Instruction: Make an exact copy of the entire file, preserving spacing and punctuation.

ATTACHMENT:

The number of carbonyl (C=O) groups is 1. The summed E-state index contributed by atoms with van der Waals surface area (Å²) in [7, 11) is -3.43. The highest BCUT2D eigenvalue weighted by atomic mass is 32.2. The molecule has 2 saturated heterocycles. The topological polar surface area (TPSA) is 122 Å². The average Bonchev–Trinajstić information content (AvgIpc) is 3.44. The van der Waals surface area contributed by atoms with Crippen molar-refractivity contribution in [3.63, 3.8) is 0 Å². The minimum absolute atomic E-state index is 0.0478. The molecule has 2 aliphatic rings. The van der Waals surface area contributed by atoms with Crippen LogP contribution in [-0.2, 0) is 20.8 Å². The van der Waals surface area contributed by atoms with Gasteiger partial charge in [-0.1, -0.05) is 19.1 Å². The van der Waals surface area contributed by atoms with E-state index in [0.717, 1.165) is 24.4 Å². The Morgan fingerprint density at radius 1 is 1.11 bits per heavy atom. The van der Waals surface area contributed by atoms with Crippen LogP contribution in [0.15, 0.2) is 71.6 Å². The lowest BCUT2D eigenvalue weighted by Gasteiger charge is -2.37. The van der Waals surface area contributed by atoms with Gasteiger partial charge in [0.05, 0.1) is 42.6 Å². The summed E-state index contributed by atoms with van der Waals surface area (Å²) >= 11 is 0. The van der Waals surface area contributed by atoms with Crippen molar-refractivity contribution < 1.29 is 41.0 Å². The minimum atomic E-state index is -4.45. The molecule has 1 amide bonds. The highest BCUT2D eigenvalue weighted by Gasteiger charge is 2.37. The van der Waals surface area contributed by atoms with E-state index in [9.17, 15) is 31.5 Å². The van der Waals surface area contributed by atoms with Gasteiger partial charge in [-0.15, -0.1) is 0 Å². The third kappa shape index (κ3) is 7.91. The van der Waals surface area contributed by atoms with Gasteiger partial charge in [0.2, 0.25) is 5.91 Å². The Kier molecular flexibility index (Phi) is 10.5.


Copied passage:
The number of carbonyl (C=O) groups is 1. The summed E-state index contributed by atoms with van der Waals surface area (Å²) in [7, 11) is -3.43. The highest BCUT2D eigenvalue weighted by atomic mass is 32.2. The molecule has 2 saturated heterocycles. The topological polar surface area (TPSA) is 122 Å². The average Bonchev–Trinajstić information content (AvgIpc) is 3.44. The van der Waals surface area contributed by atoms with Crippen molar-refractivity contribution in [3.63, 3.8) is 0 Å². The minimum absolute atomic E-state index is 0.0478. The molecule has 2 aliphatic rings. The van der Waals surface area contributed by atoms with Crippen LogP contribution in [-0.2, 0) is 20.8 Å². The van der Waals surface area contributed by atoms with Gasteiger partial charge in [-0.1, -0.05) is 19.1 Å². The van der Waals surface area contributed by atoms with E-state index in [0.717, 1.165) is 24.4 Å². The Morgan fingerprint density at radius 1 is 1.11 bits per heavy atom. The van der Waals surface area contributed by atoms with Crippen LogP contribution in [0.15, 0.2) is 71.6 Å². The lowest BCUT2D eigenvalue weighted by Gasteiger charge is -2.37. The van der Waals surface area contributed by atoms with Gasteiger partial charge in [0.05, 0.1) is 42.6 Å². The summed E-state index contributed by atoms with van der Waals surface area (Å²) >= 11 is 0. The van der Waals surface area contributed by atoms with Crippen molar-refractivity contribution < 1.29 is 41.0 Å². The minimum atomic E-state index is -4.45. The molecule has 1 amide bonds. The highest BCUT2D eigenvalue weighted by Gasteiger charge is 2.37. The van der Waals surface area contributed by atoms with E-state index in [9.17, 15) is 31.5 Å². The van der Waals surface area contributed by atoms with Gasteiger partial charge in [-0.15, -0.1) is 0 Å². The third kappa shape index (κ3) is 7.91. The van der Waals surface area contributed by atoms with Gasteiger partial charge in [0.2, 0.25) is 5.91 Å². The Kier molecular flexibility index (Phi) is 10.5.